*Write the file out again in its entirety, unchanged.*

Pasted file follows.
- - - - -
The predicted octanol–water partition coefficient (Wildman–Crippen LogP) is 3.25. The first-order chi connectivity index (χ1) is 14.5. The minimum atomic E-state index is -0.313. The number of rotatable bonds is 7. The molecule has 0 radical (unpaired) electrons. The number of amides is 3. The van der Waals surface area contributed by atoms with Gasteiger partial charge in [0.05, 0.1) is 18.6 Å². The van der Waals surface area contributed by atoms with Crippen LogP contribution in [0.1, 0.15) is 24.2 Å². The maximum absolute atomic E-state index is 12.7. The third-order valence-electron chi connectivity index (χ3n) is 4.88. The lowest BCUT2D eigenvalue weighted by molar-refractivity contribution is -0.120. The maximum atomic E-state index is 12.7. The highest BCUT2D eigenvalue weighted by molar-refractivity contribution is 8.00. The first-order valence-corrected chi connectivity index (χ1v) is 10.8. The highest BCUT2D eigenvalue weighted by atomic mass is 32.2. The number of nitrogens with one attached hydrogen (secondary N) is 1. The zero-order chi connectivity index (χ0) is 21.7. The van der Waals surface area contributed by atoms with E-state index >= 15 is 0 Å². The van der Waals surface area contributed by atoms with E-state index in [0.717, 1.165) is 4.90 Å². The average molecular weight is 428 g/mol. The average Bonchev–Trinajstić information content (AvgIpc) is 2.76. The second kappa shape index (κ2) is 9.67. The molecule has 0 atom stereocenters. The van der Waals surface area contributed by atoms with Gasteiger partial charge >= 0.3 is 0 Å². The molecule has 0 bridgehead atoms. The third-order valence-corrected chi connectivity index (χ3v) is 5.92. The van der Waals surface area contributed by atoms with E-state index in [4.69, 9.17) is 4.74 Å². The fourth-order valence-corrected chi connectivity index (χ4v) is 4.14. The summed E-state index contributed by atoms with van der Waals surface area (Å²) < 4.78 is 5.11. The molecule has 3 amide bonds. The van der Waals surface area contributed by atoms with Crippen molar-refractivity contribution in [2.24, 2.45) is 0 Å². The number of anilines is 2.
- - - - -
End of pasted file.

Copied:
The predicted octanol–water partition coefficient (Wildman–Crippen LogP) is 3.25. The first-order chi connectivity index (χ1) is 14.5. The minimum atomic E-state index is -0.313. The number of rotatable bonds is 7. The molecule has 0 radical (unpaired) electrons. The number of amides is 3. The van der Waals surface area contributed by atoms with Gasteiger partial charge in [0.05, 0.1) is 18.6 Å². The van der Waals surface area contributed by atoms with Crippen LogP contribution in [0.1, 0.15) is 24.2 Å². The maximum absolute atomic E-state index is 12.7. The third-order valence-electron chi connectivity index (χ3n) is 4.88. The lowest BCUT2D eigenvalue weighted by molar-refractivity contribution is -0.120. The maximum atomic E-state index is 12.7. The highest BCUT2D eigenvalue weighted by molar-refractivity contribution is 8.00. The first-order valence-corrected chi connectivity index (χ1v) is 10.8. The highest BCUT2D eigenvalue weighted by atomic mass is 32.2. The number of nitrogens with one attached hydrogen (secondary N) is 1. The zero-order chi connectivity index (χ0) is 21.7. The van der Waals surface area contributed by atoms with E-state index >= 15 is 0 Å². The van der Waals surface area contributed by atoms with E-state index in [0.717, 1.165) is 4.90 Å². The average molecular weight is 428 g/mol. The average Bonchev–Trinajstić information content (AvgIpc) is 2.76. The second kappa shape index (κ2) is 9.67. The molecule has 0 atom stereocenters. The van der Waals surface area contributed by atoms with Gasteiger partial charge >= 0.3 is 0 Å². The molecule has 0 bridgehead atoms. The third-order valence-corrected chi connectivity index (χ3v) is 5.92. The van der Waals surface area contributed by atoms with E-state index in [4.69, 9.17) is 4.74 Å². The fourth-order valence-corrected chi connectivity index (χ4v) is 4.14. The summed E-state index contributed by atoms with van der Waals surface area (Å²) < 4.78 is 5.11. The molecule has 3 amide bonds. The van der Waals surface area contributed by atoms with Crippen molar-refractivity contribution in [2.24, 2.45) is 0 Å². The number of anilines is 2.